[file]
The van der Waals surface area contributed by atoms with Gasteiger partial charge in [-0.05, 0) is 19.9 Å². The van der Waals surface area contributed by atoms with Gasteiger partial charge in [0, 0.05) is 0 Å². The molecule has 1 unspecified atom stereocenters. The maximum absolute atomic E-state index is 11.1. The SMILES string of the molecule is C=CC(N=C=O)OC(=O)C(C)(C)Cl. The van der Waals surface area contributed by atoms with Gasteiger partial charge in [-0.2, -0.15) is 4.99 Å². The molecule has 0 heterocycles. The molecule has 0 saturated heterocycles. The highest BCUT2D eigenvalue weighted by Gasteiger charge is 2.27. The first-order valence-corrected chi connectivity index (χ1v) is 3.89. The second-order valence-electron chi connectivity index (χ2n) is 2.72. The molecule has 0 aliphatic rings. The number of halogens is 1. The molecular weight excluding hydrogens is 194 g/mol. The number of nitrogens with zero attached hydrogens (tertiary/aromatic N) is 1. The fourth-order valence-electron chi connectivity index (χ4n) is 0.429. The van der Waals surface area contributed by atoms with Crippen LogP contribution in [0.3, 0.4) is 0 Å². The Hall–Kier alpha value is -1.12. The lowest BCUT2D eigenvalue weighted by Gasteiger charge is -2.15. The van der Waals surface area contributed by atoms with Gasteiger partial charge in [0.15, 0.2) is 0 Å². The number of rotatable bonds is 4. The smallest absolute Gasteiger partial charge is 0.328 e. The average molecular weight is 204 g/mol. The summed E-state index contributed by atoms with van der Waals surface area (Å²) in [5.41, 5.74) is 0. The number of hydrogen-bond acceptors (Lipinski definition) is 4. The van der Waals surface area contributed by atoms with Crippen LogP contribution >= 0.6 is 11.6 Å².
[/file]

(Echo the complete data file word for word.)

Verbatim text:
The van der Waals surface area contributed by atoms with Gasteiger partial charge in [-0.05, 0) is 19.9 Å². The van der Waals surface area contributed by atoms with Gasteiger partial charge in [0, 0.05) is 0 Å². The molecule has 1 unspecified atom stereocenters. The maximum absolute atomic E-state index is 11.1. The SMILES string of the molecule is C=CC(N=C=O)OC(=O)C(C)(C)Cl. The van der Waals surface area contributed by atoms with Gasteiger partial charge in [-0.2, -0.15) is 4.99 Å². The molecule has 0 heterocycles. The molecule has 0 saturated heterocycles. The highest BCUT2D eigenvalue weighted by Gasteiger charge is 2.27. The first-order valence-corrected chi connectivity index (χ1v) is 3.89. The second-order valence-electron chi connectivity index (χ2n) is 2.72. The molecule has 0 aliphatic rings. The number of halogens is 1. The molecular weight excluding hydrogens is 194 g/mol. The number of nitrogens with zero attached hydrogens (tertiary/aromatic N) is 1. The fourth-order valence-electron chi connectivity index (χ4n) is 0.429. The van der Waals surface area contributed by atoms with Crippen LogP contribution in [0.3, 0.4) is 0 Å². The Hall–Kier alpha value is -1.12. The lowest BCUT2D eigenvalue weighted by Gasteiger charge is -2.15. The van der Waals surface area contributed by atoms with Gasteiger partial charge in [0.15, 0.2) is 0 Å². The number of rotatable bonds is 4. The smallest absolute Gasteiger partial charge is 0.328 e. The average molecular weight is 204 g/mol. The summed E-state index contributed by atoms with van der Waals surface area (Å²) in [5.41, 5.74) is 0. The number of hydrogen-bond acceptors (Lipinski definition) is 4. The van der Waals surface area contributed by atoms with Crippen LogP contribution >= 0.6 is 11.6 Å².